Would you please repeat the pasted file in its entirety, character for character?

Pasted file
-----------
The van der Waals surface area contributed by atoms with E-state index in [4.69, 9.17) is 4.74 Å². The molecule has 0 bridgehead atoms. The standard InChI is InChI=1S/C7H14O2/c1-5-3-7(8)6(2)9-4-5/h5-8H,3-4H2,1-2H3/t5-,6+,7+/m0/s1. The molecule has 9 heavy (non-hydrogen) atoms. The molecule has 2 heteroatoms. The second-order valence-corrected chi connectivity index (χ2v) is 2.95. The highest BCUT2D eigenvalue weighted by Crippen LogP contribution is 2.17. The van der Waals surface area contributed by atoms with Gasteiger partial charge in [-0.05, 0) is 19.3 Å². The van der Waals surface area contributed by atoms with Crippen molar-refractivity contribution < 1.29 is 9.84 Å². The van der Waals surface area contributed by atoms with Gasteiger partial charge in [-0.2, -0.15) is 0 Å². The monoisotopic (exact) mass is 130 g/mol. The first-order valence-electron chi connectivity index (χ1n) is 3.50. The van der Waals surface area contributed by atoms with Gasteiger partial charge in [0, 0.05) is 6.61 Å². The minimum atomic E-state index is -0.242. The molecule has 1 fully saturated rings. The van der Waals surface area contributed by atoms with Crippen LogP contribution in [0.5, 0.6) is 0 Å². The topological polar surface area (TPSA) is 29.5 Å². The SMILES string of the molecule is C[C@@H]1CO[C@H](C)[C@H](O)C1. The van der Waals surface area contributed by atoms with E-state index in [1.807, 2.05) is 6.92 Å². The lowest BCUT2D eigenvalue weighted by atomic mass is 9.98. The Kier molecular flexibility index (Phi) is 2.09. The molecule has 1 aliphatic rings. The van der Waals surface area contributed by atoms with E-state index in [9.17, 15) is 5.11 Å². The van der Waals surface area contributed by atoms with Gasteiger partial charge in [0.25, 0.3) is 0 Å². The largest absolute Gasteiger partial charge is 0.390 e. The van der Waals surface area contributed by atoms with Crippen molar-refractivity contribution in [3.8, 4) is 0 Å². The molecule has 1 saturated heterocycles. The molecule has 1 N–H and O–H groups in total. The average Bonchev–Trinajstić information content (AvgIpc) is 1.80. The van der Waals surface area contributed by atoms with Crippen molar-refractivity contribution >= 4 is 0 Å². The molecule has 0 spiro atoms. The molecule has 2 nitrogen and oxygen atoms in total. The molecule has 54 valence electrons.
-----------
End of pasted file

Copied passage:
The van der Waals surface area contributed by atoms with E-state index in [4.69, 9.17) is 4.74 Å². The molecule has 0 bridgehead atoms. The standard InChI is InChI=1S/C7H14O2/c1-5-3-7(8)6(2)9-4-5/h5-8H,3-4H2,1-2H3/t5-,6+,7+/m0/s1. The molecule has 9 heavy (non-hydrogen) atoms. The molecule has 2 heteroatoms. The second-order valence-corrected chi connectivity index (χ2v) is 2.95. The highest BCUT2D eigenvalue weighted by Crippen LogP contribution is 2.17. The van der Waals surface area contributed by atoms with Gasteiger partial charge in [-0.05, 0) is 19.3 Å². The van der Waals surface area contributed by atoms with Crippen molar-refractivity contribution < 1.29 is 9.84 Å². The van der Waals surface area contributed by atoms with Gasteiger partial charge in [-0.2, -0.15) is 0 Å². The monoisotopic (exact) mass is 130 g/mol. The first-order valence-electron chi connectivity index (χ1n) is 3.50. The van der Waals surface area contributed by atoms with Gasteiger partial charge in [0, 0.05) is 6.61 Å². The minimum atomic E-state index is -0.242. The molecule has 1 fully saturated rings. The van der Waals surface area contributed by atoms with Crippen LogP contribution in [0.5, 0.6) is 0 Å². The topological polar surface area (TPSA) is 29.5 Å². The SMILES string of the molecule is C[C@@H]1CO[C@H](C)[C@H](O)C1. The van der Waals surface area contributed by atoms with E-state index in [1.807, 2.05) is 6.92 Å². The lowest BCUT2D eigenvalue weighted by atomic mass is 9.98. The Kier molecular flexibility index (Phi) is 2.09. The molecule has 1 aliphatic rings. The van der Waals surface area contributed by atoms with E-state index in [9.17, 15) is 5.11 Å². The van der Waals surface area contributed by atoms with Gasteiger partial charge in [0.25, 0.3) is 0 Å². The largest absolute Gasteiger partial charge is 0.390 e. The van der Waals surface area contributed by atoms with Crippen molar-refractivity contribution in [3.8, 4) is 0 Å². The molecule has 1 saturated heterocycles. The molecule has 1 N–H and O–H groups in total. The average Bonchev–Trinajstić information content (AvgIpc) is 1.80. The van der Waals surface area contributed by atoms with Crippen molar-refractivity contribution >= 4 is 0 Å². The molecule has 0 spiro atoms. The molecule has 2 nitrogen and oxygen atoms in total. The molecule has 54 valence electrons.